The engineer who was instrumental in the design of the HANS Device, Dr Robert Hubbard, has died.
The equipment, which has now become standardised and made mandatory across many forms of motorsport, including Formula 1, was designed by Hubbard and his brother-in-law alongside IMSA SportsCar Championship contender Jim Downing.
Hubbard played an important role in road safety before he came up with the idea of the HANS device. He studied for a PhD focusing on the mechanical properties of the skull bone, during which time he was working at the University of Michigan Highway Safety Research Institute.
In a similar vein, he worked for General Motors in the 1970s, investigating injuries and developing dummies used in crash tests.
The concept for the device was developed after Hubbard and Downing made the connection with drivers being killed and their heads not being supported, which resulted in them suffering from basilar skull fractures.
The death of Patrick Jacquemart, a friend of Downing, who crashed in testing at Mid-Ohio in 1981 behind the wheel of a Renault 5 Turbo, was the duo’s main motivator to come up with a solution.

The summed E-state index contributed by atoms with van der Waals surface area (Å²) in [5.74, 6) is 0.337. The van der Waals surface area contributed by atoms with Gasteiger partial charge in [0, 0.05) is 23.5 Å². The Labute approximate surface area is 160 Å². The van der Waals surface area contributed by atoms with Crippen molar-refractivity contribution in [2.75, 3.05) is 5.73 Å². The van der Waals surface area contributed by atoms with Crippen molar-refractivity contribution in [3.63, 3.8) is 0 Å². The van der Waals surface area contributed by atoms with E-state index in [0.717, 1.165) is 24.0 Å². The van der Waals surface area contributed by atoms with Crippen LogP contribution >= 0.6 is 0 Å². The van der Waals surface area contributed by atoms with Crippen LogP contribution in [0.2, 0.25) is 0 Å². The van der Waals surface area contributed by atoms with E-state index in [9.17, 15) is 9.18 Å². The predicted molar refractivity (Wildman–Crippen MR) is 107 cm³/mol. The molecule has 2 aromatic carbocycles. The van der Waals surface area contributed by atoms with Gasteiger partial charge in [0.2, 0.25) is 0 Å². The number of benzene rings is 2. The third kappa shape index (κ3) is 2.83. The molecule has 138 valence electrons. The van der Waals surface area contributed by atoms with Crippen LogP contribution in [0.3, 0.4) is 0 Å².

The team battled through resistance, although they pushed forwards and developed their original design into something much more practical than the original prototype; further tests assisted Hubbard in creating research papers which proved the HANS’ worth.
The first production example of the pioneering safety device went on sale in 1991, and its potential spread, leading to research being carried out by General Motors, with Ford later joining in.
There was an increased focus on safety in F1 following the deaths of both Ayrton Senna and Roland Ratzenberger at the 1994 San Marino Grand Prix, with the HANS device also piquing the interest of Professor Sid Watkins, as well as the FIA.
As a result of extensive testing by Mercedes engineer Hubert Gramling, the device was successfully implemented into F1 in 2003.
The HANS device became compulsory for those racing in Indycar, but at the time there was still a divide in their use in other US motorsport categories.
It was also used in NASCAR as a result of a number of recent accidents, but the death of Dale Earnhardt Sr – the biggest name in the series – during the 2001 Daytona 500 would prove to be a decisive moment.
Downing later said that sales of the HANS device were around 250 when it was initially released, but had increased to 3,000 by the end of the year – a testament of its effectiveness, proven by the countless lives saved through its use.